Abundant and inexhaustible, data is an unlimited fuel that companies can seize upon to drive their strategic decisions and improve their performance. As such, human resources is one of the most relevant application areas for Data Science: it is here that qualified data allows informed decisions to be taken, which are essential to the smooth running of the business. The question remains of how the “science of data” can serve the HR professions.

The importance of Data Science in the HR sector

There is no shortage of HR data. Process automation can collect huge volumes of data right through the human resource value chain. The problem is that HR departments are not always sure how to exploit this data. This is the aim of Data Science, which is to process diffuse and unstructured data so that it can be exploited. This data serves the HR departments in two ways: by helping in decision-making and by providing prediction tools.

Analysis of HR data to aid decision-making

For 64% of HR departments (source: IDC), dashboards and HR analysis tools are of paramount importance. They provide real HR data that the company can rely on to make the right decisions and reduce acquisition costs. This information includes internal quantitative data and social climate indicators within the company: wages, employee experience, absenteeism rate, turnover, productivity, etc. Data Science makes it possible to exploit and cross this data in order to learn from it, for example by observing the impact of absenteeism on overall productivity.
This HR data, exploited through machine learningalgorithms, contribute to strategic decisions.

Let’s take two examples.

  • In terms of recruitment. A company receives up to 250 applications for the same position. Data Science makes it possible to make a first sorting by identifying the candidates that best fit the post to be filled. It also helps to calculate the volume of candidates that must be seen in order to find the right candidate. Finally, it offers the opportunity search for the best candidates wherever they are, especially on the Internet (83% of job seekers use the Web after the Employment Center), and to identify professionals who are actively searching.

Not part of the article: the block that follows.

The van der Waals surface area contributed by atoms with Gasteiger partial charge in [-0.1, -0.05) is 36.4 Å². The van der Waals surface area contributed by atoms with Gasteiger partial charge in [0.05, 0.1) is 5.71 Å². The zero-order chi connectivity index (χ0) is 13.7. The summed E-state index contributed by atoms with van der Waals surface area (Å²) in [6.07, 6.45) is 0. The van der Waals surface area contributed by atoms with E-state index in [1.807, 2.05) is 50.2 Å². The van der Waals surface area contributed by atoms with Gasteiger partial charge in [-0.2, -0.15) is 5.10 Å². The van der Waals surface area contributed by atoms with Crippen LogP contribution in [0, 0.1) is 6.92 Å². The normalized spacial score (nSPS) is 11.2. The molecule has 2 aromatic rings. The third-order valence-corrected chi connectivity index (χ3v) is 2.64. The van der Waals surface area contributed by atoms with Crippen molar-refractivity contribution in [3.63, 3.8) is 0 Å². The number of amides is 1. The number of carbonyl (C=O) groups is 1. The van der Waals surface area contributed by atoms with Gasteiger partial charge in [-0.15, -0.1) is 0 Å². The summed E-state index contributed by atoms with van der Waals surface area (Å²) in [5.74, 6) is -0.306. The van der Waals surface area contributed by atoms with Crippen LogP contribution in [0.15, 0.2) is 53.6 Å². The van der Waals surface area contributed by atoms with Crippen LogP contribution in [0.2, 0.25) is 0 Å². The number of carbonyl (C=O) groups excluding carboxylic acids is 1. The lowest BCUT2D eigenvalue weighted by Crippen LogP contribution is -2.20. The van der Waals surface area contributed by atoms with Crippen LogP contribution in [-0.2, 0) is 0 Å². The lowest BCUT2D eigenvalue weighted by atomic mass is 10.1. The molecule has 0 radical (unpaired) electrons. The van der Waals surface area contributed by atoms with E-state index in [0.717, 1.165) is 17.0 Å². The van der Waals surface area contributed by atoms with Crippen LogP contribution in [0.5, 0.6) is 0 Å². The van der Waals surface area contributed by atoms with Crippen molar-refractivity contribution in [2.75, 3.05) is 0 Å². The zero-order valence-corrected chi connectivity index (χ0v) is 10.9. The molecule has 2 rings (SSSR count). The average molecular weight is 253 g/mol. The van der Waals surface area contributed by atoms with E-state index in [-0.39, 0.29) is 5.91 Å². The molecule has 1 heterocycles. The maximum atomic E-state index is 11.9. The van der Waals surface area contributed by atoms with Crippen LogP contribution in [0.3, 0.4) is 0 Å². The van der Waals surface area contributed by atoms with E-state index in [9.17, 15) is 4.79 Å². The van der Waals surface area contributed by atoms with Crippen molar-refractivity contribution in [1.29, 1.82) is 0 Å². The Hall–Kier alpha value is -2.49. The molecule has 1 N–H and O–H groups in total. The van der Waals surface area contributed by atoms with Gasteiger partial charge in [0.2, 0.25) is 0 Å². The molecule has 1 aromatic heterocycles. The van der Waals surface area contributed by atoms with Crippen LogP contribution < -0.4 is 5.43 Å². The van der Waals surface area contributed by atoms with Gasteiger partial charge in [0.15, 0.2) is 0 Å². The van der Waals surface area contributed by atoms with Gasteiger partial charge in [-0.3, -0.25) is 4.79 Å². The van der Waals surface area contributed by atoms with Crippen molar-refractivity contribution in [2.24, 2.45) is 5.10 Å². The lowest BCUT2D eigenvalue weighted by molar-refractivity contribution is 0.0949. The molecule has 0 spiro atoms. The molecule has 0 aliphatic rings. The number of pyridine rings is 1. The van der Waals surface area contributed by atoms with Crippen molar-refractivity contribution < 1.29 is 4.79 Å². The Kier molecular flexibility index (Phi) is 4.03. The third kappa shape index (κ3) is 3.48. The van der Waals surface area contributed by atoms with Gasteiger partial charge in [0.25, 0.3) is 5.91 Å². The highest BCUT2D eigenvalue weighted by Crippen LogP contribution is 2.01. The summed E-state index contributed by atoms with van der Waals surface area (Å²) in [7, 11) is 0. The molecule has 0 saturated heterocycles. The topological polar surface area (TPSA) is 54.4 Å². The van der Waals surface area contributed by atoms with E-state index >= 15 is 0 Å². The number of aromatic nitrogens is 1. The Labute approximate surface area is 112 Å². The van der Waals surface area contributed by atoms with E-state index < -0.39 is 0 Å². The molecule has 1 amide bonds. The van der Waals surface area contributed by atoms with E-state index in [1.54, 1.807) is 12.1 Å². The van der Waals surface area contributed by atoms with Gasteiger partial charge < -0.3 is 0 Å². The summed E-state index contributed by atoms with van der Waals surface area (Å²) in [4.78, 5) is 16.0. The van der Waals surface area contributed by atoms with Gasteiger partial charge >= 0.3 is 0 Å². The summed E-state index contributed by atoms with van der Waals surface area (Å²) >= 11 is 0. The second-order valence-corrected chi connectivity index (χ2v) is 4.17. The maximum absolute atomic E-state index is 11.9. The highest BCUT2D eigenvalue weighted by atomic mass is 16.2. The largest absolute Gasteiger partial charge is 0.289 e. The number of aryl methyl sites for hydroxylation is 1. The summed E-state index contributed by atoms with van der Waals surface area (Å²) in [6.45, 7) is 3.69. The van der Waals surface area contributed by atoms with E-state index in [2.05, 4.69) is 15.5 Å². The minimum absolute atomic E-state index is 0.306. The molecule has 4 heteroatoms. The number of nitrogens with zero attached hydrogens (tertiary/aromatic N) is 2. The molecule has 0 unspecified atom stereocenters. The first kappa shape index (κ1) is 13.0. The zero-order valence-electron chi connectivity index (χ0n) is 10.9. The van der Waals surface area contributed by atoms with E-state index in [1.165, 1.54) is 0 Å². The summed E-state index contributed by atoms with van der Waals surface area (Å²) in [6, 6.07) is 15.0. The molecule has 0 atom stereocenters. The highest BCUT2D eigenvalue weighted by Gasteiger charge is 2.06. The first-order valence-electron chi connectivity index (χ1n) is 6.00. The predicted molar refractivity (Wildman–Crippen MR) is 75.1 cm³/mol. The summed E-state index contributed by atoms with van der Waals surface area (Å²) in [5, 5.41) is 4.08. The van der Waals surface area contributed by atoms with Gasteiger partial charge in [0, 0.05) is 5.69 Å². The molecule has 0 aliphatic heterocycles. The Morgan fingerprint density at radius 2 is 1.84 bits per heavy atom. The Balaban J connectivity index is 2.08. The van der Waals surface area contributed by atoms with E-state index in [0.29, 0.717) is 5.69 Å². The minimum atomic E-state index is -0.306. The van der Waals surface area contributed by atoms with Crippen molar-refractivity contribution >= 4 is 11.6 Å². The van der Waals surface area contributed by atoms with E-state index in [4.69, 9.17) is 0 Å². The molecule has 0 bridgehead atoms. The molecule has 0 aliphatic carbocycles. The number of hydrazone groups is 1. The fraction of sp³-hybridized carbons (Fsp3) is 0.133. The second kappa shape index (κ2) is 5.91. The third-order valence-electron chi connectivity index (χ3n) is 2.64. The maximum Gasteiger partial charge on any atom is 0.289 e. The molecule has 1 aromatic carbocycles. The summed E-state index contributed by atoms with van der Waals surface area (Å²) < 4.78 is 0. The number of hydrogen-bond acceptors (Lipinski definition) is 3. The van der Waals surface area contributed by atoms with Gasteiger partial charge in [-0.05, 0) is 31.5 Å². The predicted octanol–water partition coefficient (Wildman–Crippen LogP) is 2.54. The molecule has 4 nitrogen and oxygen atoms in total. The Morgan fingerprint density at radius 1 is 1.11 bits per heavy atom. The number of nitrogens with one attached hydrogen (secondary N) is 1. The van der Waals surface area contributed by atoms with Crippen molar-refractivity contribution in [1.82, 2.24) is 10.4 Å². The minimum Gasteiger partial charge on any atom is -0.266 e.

• In terms of turnover. When an employee leaves, it is necessary to launch a recruitment campaign, and a replacement selected and trained. This process consumes time, money and resources. A detailed analysis of HR data provides the tools to identify the conditions in which employees choose to leave or stay.

HR data as a prediction tool

The other aspect of Data Science applied to HR is prediction. The analysis of HR data makes it possible to anticipate recruitment needs (the time it takes to find the ideal candidate for a given position versus the roadmap of upcoming missions), training (what training for which employees, at what point in their careers) and the management of current and future talent (create the conditions for employees to stay and for new talent to want to apply).

This predictive approach, based on machine learning , involves the HR departments facing the data. The data cannot speak for itself. It needs to be sorted, processed, analyzed, and properly exploited. Using data to drive HR means setting up a new corporate culture through the integration of Data Science.

Despite the innumerable possibilities offered by Data Science to serve HR, we must not forget the “human” dimension, with its host of unquantifiable data and unpredictability. That’s why there will always be men and women behind the data!